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Overwhelmed is what you’ll be as you first step into Ichiba Japanese Market at Resorts World Manila.

Ichiba Japanese Market is made to look like a combination of all the popular markets in Japan, such as the Tsukiji Market, Kuromon Ichiba Market, Kyushu Market, and Hokkaido Market.

Here’s how our experience at Manila’s first Japanese Seafood Market went:

Photo by Monica Pantaleon
MBLife/Monica Pantaleon
Photo by Monica Pantaleon
MBLife/Monica Pantaleon

There are 11 Food Stations to choose from – Takoyaki, Gyoza, Tempura, Yakitori, Ramen, Donburi, Fresh Market Display, Live Seafood Market, Fishing Area, Asahi Bar, and the Beverage Bar.

You may opt for the regular way of dining by ordering your food using a menu or have the full experience and go around the market to see first-hand what food you want to try – you may even fish for it.

Photo by Monica Pantaleon
Look at those Lobsters! – MBLife/Monica Pantaleon
Fresh seafood! Photo by Monica Pantaleon
Fresh Oysters – MBLife/Monica Pantaleon
Green lapu-lapu? Sounds expensive! Photo by Monica Pantaleon
Green Lapu-lapu? Sounds expensive! – MBLife/Monica Pantaleon

Tip: Go around the market and get something you’ve never tried before. Perhaps eel or sea urchin?

Of course we chose to go around the market to check out each station.

DSC_0089
Feels like you’re in Japan! – MBLife/Monica Pantaleon

Beverage Bar

Not really considered a ‘station’ because the servers automatically hand you the drinks menu and ask you for your order as you get to your table.

Aside from having a wide variety of food options, the Beverage station does not disappoint. You may choose from fruit shakes to iced teas to cocktails throughout your stay.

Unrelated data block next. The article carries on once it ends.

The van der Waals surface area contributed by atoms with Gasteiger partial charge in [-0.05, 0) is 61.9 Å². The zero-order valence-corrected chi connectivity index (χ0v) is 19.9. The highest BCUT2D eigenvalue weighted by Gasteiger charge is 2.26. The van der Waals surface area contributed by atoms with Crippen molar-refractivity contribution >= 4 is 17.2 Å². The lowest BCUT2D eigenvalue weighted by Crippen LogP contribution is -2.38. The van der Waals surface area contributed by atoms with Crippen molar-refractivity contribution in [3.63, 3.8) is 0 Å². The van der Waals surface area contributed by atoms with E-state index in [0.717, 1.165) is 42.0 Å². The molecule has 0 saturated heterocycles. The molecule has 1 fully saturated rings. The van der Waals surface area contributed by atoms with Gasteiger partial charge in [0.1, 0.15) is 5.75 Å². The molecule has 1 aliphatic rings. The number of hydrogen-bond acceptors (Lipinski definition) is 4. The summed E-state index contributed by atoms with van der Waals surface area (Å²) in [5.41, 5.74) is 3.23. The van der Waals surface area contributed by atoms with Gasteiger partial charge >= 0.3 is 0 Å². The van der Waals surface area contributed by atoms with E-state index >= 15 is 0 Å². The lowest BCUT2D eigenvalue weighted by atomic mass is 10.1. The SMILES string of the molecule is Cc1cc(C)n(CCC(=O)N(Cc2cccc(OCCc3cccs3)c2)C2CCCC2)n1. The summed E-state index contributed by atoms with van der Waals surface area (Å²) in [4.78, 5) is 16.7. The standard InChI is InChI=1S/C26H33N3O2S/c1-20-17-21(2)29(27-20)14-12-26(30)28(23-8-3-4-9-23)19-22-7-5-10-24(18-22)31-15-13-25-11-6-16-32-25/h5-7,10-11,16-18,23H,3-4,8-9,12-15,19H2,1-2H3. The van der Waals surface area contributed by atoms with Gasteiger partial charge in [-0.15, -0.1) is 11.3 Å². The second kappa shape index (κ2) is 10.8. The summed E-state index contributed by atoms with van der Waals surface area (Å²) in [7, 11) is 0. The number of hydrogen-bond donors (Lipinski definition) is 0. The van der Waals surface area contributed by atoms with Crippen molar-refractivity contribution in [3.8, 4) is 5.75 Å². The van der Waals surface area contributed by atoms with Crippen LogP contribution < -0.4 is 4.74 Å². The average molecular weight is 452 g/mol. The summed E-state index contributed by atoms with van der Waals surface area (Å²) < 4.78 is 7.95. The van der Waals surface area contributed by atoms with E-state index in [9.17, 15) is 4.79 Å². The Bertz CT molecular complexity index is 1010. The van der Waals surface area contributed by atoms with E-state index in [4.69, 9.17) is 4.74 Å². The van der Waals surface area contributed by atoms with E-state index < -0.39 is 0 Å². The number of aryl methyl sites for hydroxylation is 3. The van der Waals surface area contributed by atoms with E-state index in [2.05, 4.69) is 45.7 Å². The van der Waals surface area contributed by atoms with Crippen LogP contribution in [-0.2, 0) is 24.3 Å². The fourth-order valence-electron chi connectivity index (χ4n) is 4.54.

What we ordered:

MBLife/Monica Pantaleon
Strawberry Frozen Iced Tea and House Blend Iced Tea – MBLife/Monica Pantaleon

Recommendation: Whatever drink you decide to get try asking for hot tea to help you digest all the food you’re about to devour (Green Tea or Barley Tea)

Time to explore each station!

Tip: Remember your seat number before heading to each station since the servers will bring your food to your table as you check out the other options

Station 1: Yakitori

Yakitori means grilled chicken and also refers to skewered food in general. The Yakitori Station in Ichiba offers favorites such as Tori Kawa (chicken skin), grilled chicken liver, Sunagima (chicken gizzard), and Tori Momo (chicken thigh). Aside from the delicious chicken fare they also have quail eggs, grilled prawns, and even baby octopus.

What we ordered:

Yakitori! Photo by Monica Pantaleon
Yakitori! – MBLife/Monica Pantaleon
Look at that Gyu Kushi Photo by Monica Pantaleon
Look at that Gyu Kushi (Beef cubes) – MBLife/Monica Pantaleon
What we ordered - Gyu Kushi (Grilled Beef) P135/stick, Squid P65/stick, Pork Belly P85/stick, Tori Momo (Grilled chicken thigh) P60/stick, Negima (negi and chicken thigh) P60/stick *Negi is onion leek in Japanese
Gyu Kushi (Grilled Beef) P135/stick, Squid P65/stick, Pork Belly P85/stick, Tori Momo (Grilled chicken thigh) P60/stick, Negima (negi and chicken thigh) P60/stick *Negi is onion leek in Japanese

Recommendation: Gyu Kushi – succulent beef cubes of tenderness

Station 2: Tempura

Tempura is a Japanese dish fried in batter – may it be fish, squid, prawns, or vegetables. There are 6 tempura dishes to choose from in Ichiba.

What we ordered:

Top: Seafood Kakiage (Mixed Veggie Tempura patty with Seafood - P280 Bottom: Ebi Tempura - P385
Top: Seafood Kakiage (Mixed Veggie Tempura patty with Seafood) – P280